Long day

Today has been a long one. Three exams in a row. Lunch with med dudes. A Bible study meeting after class. Dinner after. Another late dinner with old Koronadal friends after that. My idea of detoxification—a term people use here to denote a certain form of leisurely activity that should take their minds off medicine—is to eat a hearty meal, sleep, and have some quality time alone. I've done some of these myself. I'm thankful for God for helping me get past this day. I've had the chance to listen to His Word and engage in edifying conversations with classmates who are seeking Him. Katrina, Ronald, and Jet also came over to have dinner. The last time I saw Ronald was in high school, and he looks mature now—a far cry from how he looked like when we rode the same sundo. Katrina is reviewing for the boards, and I'm excited for her career. She'll make it big out there. I have so many things to be thankful to God for. As I prepare for sleep, I listen to this song (download

First year medical students

All these were taken by Gino Gomez , our selfless class photographer. It's a shame, really, that someone who takes the great pictures can't be seen in them. Right after the first neuro exam. How the class typically looks like after the lecturer finishes. Our seating arrangement is permanent. I sit near the aisle, second row, quite a strategic spot, but one that's unfit for sleep.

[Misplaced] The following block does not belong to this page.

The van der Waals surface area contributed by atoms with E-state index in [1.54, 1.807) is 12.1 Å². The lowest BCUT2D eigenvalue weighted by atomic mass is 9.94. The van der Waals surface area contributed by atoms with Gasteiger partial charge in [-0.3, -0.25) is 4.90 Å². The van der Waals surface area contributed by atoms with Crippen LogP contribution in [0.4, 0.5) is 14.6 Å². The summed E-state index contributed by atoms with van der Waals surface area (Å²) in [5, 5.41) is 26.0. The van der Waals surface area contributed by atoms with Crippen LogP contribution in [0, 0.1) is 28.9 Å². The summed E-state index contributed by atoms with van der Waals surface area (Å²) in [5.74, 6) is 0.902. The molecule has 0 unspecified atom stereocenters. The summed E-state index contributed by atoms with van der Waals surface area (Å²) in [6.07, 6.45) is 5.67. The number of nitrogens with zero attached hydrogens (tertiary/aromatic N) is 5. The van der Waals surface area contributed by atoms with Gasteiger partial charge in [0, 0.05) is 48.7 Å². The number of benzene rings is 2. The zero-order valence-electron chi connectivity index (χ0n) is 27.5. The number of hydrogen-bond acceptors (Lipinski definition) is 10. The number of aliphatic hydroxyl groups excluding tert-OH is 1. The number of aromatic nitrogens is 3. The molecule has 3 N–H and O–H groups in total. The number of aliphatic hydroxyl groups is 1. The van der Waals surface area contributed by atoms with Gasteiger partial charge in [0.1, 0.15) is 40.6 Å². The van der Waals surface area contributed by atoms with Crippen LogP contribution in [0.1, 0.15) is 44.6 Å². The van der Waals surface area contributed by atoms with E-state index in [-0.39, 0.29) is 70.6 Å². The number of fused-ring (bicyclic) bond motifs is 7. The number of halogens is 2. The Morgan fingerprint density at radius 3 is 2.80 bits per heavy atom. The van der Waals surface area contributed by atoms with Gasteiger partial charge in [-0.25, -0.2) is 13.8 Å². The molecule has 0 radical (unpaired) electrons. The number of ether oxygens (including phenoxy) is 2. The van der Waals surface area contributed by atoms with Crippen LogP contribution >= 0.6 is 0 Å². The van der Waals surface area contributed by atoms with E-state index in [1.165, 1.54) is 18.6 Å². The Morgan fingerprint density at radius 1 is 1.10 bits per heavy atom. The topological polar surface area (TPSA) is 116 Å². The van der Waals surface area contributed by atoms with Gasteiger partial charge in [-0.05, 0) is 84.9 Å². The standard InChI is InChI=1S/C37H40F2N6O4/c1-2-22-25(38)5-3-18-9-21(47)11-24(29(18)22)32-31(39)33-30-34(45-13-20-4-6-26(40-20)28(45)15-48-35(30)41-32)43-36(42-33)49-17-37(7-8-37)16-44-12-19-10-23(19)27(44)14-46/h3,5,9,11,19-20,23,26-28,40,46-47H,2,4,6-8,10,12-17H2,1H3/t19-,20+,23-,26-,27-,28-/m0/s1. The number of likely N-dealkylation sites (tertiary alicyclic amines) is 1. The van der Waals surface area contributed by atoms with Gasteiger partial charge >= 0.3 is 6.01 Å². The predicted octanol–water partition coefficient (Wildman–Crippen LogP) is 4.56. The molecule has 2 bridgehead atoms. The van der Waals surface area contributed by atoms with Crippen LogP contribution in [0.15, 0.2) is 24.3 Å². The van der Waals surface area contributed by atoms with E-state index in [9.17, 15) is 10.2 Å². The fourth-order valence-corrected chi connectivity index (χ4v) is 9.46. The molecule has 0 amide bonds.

Uniforms and brains

The thing with medicine is this—everything is crammed. You practically finish a book's worth of information into a week-long lecture, and there are exams weekly. I'm glad my class— Labing-apat, walang katapat! —has a way of making things easier to handle. A group of four people are assigned to take down notes for a given lecture, encode these in a template sheet, and reproduce them for the 160 of us. Because of time pressure, most of us refer to these transcriptions (or trans , as we lovingly call them) to study, only referring to the books for the topics we don't quite grasp yet. I'm also thankful for classmates who've gladly explained anatomy to me. I had a hard time with it, and I felt, at one point, that I was the dumbest in class. But God provided friends who've painstakingly answered my questions, explaining to me which artery goes where—among others. Yesterday marked the first day of wearing white uniforms, as well as our first major exam. It was a surrea

No sound

I'm relieved to know I'm not the only one. When I installed the latest Ubuntu version on my Compaq Presario CQ40, I later found out that my sound card wasn't recognized—in which case I had a silent laptop. Ironic, when you think of it, because the owner­ can get unbelievably noisy. Naturally I searched the forums, and it was a comfort to know that I wasn't the only one suffering from acute laptop speaker deafness. Misery loves company, they say. Apparently, I had to do some configurations. The kind people in the forums have posted numerous tips, but some of them were rather too technical for me. So imagine the thrill I felt when I learned about this tutorial . It didn't work at first because I forgot a fundamental rule: after tweaking the computer and finding out nothing works yet, a restart may do wonders. And restart I did, and, for the first time, I'm hearing my laptop speak. I knew this couldn't have been genetic.


A day of firsts: wearing scrubs and handling a preserved brain. Everyone was giddy, taking pictures here and there. As for me, I'm barely hanging when it comes to anatomy. The brain is one huge wonderland . The Lord just amazes me—for making a complex brain, and then giving it to us.

So it's real...what they say about med school

That you can only read and study so much because there are just so many materials and new knowledge to process.